For example, they are now using a periodic working session where multiple functions come together to “fast-track” a large number of a specific type of parole cases in a focused workshop setting. They have shaved many hours of wasted work effort that was previously covered with mandatory overtime, and at the same time are speeding up the turn-around of cases. This has resulted in a higher assurance that deserving parolees will be out the door on their early release date. This is one of many actions completed and in-flight; which together will improve overall productivity by 25% or more. This more grass-roots approach is valid as long as executive sponsorship is fully informed and has their expectations properly set for the results.

In the case of our reluctant customer service representatives, the best course is a steady hand. The team is continuing to work through streamlining the work, documenting the best standard work, and learning how to monitor the renewals workload dynamically every day. Implementing visual tracking daily, and fostering daily discussions around balancing the work as a team is all helping to resolve the problem. The responsible manager is learning how to set firm-but-fair performance targets and in a non-personal way while providing feedback and coaching for the reps to work through the changes. By “insisting” on the new way and doing it with the employees versus to the employees, progress is being made. Case in point: one of the customer service reps who was seen as a weak underperformer turned into a true advocate of the necessary changes. This has opened some eyes and is creating some peer pressure in a positive way to get that all-important buy-in required for OpEx success.

Ron Crabtree

Ron Crabtree, President of MetaOps, Inc., is an organizational transformation coach/trainer, operational excellence (OpEx) adjunct facilitator at Villanova University, Lean and Six Sigma (LSS) speaker, author and thought leader in business process improvement/re-engineering (BPI/BPR). He is a consultant to private industry and government agencies in supply chain management, design of experiments (DOE), statistical process control (SPC), advanced quality systems (AQS), program evaluation review technique (PERT), enterprise resource planning (ERP), demand flow, theory of constraints, organizational change management, and value stream/process mapping and management. Ron has a BA in Management and Organizational Development, is a Master LSS Black Belt, and is Certified in Production and Inventory Management (CPIM), Integrated Resource Management (CIRM), and Supply Chain Professional (CSCP) by American Production and Inventory Control Society (APICS). If you are an executive and would like to chat with Ron about anything related to business process improvement and operational excellence, please get on his calendar here: http://bit.ly/ExecutiveChat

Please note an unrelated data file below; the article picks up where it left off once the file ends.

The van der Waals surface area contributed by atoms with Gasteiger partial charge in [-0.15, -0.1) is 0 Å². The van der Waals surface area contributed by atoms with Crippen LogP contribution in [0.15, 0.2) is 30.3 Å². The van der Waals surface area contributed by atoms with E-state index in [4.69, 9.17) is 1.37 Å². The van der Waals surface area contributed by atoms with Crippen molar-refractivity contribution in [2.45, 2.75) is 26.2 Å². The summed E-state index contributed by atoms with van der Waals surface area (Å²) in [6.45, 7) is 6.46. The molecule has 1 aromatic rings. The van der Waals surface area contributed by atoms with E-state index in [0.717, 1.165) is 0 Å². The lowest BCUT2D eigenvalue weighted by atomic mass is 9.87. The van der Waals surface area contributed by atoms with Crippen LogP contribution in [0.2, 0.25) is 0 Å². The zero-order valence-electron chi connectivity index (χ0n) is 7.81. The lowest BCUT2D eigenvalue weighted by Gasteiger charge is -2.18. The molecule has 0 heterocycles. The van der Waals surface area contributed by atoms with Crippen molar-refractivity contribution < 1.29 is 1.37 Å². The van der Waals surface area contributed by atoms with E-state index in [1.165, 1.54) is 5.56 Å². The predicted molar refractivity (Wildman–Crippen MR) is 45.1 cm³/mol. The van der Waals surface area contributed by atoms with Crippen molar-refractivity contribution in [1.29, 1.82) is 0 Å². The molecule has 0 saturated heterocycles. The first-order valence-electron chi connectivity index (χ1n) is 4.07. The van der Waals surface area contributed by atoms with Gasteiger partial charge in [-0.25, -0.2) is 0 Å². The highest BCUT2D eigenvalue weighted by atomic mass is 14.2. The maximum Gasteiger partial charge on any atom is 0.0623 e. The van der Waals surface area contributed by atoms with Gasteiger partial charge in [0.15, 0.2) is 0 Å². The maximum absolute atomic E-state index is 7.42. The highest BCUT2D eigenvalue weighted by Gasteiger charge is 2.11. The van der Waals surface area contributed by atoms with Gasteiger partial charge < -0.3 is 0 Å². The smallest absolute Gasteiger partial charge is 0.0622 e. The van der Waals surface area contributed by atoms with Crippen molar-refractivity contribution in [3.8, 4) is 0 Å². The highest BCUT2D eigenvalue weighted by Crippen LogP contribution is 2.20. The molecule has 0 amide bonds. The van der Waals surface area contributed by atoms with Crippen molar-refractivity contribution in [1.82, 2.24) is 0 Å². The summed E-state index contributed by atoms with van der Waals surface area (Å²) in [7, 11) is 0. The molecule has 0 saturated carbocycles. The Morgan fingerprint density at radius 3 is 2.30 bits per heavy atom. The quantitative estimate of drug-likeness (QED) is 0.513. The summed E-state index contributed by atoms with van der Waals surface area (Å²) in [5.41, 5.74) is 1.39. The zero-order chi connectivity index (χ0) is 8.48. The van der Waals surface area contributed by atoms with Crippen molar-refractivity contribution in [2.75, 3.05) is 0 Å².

Recent Posts

November 18, 2021
5 Reasons Why Your Organization Should Embrace Digital Transformation

Digital transformation at the enterprise level is the dance between the art of the practical and the possible. It's best approached with a hands-on strategy in helping organizations come up with what they can do at present to attain their goals.  Digital transformation is a whole set of different tools, applications, and technologies that businesses […]

Read More
November 17, 2021
5 Reasons Why Organizations Find It Hard to Go Digital

Until 2021, only 15 percent of organizations had prioritized digital transformation, according to Forrester. These are low numbers, given that most companies and businesses were forced to shift online due to the pandemic. The remaining 85 percent of organizations are working extra hard to keep up with the numerous digital transitions, with little effect. Is […]

Read More
November 16, 2021
Operational Excellence: 3 Proven Ideas that Will Transform Your Operations

Your manufacturing business continually strives to maintain profitability, stay ahead of the competition, and keep pace with technological changes. In addition, achieving and maintaining operational excellence is a significant goal of your company's success. Undoubtedly, this has proven to be a challenge amid a global pandemic as supply chain delays, increased costs, and staffing shortages […]

Read More

Industry Experience

Aerospace
Chemical
Computer/Software
Construction
Consumer Goods
Defense
Energy
Entertainment
Financial Services
Food
Health care
Information Services
Insurance & Retirement
Manufacturing
Automotive
Complex Manufacturing
Media
Pharmaceutical
Pulp and paper
Retail
Steel
Telecommunications
MetaExperts™ a Division of MetaOps
MetaOps Logo Reversed Super Light

Contacts

10343 W RS Avenue, Mattawan, MI 49071, United States
734-425-1455
experts@metaexperts.com

©2021 All rights reserved, MetaOps, Inc.

Sitemap
linkedin facebook pinterest youtube rss twitter instagram facebook-blank rss-blank linkedin-blank pinterest youtube twitter instagram